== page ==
Home » Banking outlook: Economic signs grow increasingly optimistic

Banking outlook: Economic signs grow increasingly optimistic

By The Lane Report

Kentucky bankers and wealth managers see improving economic conditions and better financial metrics pointing toward continued recovery in 2013, both in their industry and the broader U.S. economy. The first glimmers of light in several years in real estate and housing are creating optimism.

Here, we offer their predictions for the coming year.

Several Kentucky banks are shown in downtown Louisville.

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“Despite uncertainty about potential significant government spending reductions, the economy is likely to continue to recover in 2013, and perhaps at a faster pace than it has. Optimism is reflected in the equity markets. The broad Wilshire 5000 index of all publicly traded companies is in record high territory.
The real estate excesses that plagued many communities are clearing, and the housing industry is recovering. Houses are as affordable as ever, and prices are rising. Mortgage rates are extremely low. Recent college grads, an important driver of housing demand, are beginning to find jobs. Almost two-thirds of recession job losses have been replaced or recovered. Households enjoy historically low debt-service payments. The banking system is extremely well capitalized. Businesses are more profitable than at any time since such statistics have been collected. Fears of a breakup in Europe have passed. Investors are moving funds out of cash into credit-starved pockets of the credit market. Negligible construction the past half decade has driven vacancy rates down for most categories and pushed rents up. And the Federal Reserve intends to keep its policy rates low until the economy is within sight of full employment and inflation climbs back up to its long-run goal.”

— Paul Costel, President of Commercial Bank, Chase


“Open-market interest rates will remain relatively flat for the year. Housing should improve because inventory is shrinking and there is pent-up demand. Unemployment will decline slightly due to increasing demand for goods and services. Banking consumers will have even more attractive rates than previously seen; banks are flush with money to lend but little demand. Additionally, large regional banks that have been stingy with loan money the past few years will get back into the game. That will cause rates to decline at both larger banks and community banks. Banks also will be committing longer terms with fixed rates to buy business from other banks’ customers. This in turn will drive deposit rates lower than what they are today.”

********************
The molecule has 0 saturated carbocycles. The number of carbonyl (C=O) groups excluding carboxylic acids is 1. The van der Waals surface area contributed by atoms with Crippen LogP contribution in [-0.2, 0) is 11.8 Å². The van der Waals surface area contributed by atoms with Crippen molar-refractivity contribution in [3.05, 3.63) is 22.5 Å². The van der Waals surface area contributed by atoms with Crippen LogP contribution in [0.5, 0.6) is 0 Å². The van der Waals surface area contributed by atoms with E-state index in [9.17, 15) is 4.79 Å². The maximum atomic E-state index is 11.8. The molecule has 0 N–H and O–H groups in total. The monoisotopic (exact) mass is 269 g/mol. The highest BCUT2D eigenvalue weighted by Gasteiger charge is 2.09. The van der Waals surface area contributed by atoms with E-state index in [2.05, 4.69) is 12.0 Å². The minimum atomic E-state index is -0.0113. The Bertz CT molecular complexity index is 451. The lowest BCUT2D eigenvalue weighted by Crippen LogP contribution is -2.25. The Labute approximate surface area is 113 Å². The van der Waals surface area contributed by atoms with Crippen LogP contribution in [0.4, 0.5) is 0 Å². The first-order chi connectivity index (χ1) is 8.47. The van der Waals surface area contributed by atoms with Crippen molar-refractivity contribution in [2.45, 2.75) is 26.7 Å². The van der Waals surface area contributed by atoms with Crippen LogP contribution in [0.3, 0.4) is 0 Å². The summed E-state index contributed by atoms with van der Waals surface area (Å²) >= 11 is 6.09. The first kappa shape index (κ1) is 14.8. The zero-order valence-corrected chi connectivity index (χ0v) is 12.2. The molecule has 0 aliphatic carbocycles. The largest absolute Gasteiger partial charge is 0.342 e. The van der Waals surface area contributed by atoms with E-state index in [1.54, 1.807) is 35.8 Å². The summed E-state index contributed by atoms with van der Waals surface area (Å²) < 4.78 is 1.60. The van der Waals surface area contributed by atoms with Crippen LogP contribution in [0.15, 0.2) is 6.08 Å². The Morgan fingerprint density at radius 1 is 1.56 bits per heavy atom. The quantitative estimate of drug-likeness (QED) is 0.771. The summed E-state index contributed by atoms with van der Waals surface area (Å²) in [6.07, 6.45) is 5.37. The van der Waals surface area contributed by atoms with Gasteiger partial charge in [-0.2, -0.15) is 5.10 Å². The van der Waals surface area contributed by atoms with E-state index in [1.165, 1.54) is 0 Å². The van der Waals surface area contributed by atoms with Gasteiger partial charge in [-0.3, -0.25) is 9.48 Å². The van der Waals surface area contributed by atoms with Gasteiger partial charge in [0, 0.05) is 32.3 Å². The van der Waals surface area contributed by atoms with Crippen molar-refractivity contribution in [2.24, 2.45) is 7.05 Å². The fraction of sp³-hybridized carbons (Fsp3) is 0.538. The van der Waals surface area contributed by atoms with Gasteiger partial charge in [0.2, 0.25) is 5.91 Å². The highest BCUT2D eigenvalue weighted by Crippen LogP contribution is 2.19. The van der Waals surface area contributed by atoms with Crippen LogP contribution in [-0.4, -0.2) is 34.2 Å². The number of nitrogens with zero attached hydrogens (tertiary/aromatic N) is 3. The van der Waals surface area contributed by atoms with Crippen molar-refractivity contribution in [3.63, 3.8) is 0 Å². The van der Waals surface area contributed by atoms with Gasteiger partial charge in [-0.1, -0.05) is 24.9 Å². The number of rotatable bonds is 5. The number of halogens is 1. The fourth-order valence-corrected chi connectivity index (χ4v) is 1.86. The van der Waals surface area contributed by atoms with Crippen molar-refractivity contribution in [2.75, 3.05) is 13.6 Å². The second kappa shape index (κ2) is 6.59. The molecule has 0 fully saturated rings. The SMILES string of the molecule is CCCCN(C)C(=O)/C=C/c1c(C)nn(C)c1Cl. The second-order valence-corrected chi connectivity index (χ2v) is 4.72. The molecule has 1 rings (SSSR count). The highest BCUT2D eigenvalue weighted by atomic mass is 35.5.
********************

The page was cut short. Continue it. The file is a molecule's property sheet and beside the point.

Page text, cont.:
— M. Lynn Cooper, President/CEO, First Security Bank


“According to economists, the recession ended 14 quarters ago, but it probably doesn’t feel like it to all of us. Whatever recovery we’ve been under continues to be slow and methodical. An improved housing market, modest gains in employment and continued low interest rates should contribute to creating a positive environment for both consumers and businesses. U.S. Bank has remained among the strongest in the industry, as indicated by our continued “best of class” debt ratings and customer service ratings. We have continued to invest in building the bank to be great in great times.”

— William “Bill” J. Jones, Division Manager, Community Banking, Southeast, US Bank


“We look optimistically at 2013’s business prospects. Loan requests are up, and we are funding loans to businesses and individuals who are purchasing or expanding their operations in Central Kentucky. This loan demand indicates to our team that the economy is improving. Traditional Bank continues its mission of providing the best in customer service and relationship banking, and is gaining us referrals from our customers and friends. We continued to lend prudently during the recession of 2008 and have maintained excellent earnings and strong capital levels. We feel 2013 will be a year of opportunity and look forward to continuing to serve our customers.”

— William “Bill” Alverson, President, Traditional Bank


“Kentucky’s economy is growing slowly, but 2013 is going to be a challenge. We need to create new high-value job opportunities, and the legislature must initiate tax reform that can create revenue to fund pension reform and increase education support. We can’t create better jobs to lift consumer spending without more emphasis on a well-trained job-ready workforce. Recovery from the recession has been slightly better than the nation as a whole. Consumer spending is recovering and the housing industry is rebounding. Interest rates should continue at current levels at least through 2014, fueling home sales growth. The slow-growth economy has challenged community banks to adopt new standards and strategies to assist their markets. They are working closely with customers to build upon the available opportunities that will lead to better growth and prosperity for our communities.”

— Luther Deaton, President, Central Bank


“Citizens Union Bank is cautiously optimistic 2013 economic conditions will continue in a positive direction, with good growth potential and earnings improvement across the industry. We have an increase in commercial loan requests, purchase activity in one- to four-family residences and notable increases in escrow activity with our attorney clientele. However, risks include the unknown impact of sequestration, the impact on small businesses of new healthcare regulations and continued high unemployment levels. An example of the mixed economic situation is that several customers are experiencing significant sales and production increases, but have no intention of adding employees for the foreseeable future. Thus, while GDP and economic activity improves, employment levels may stay stagnant.”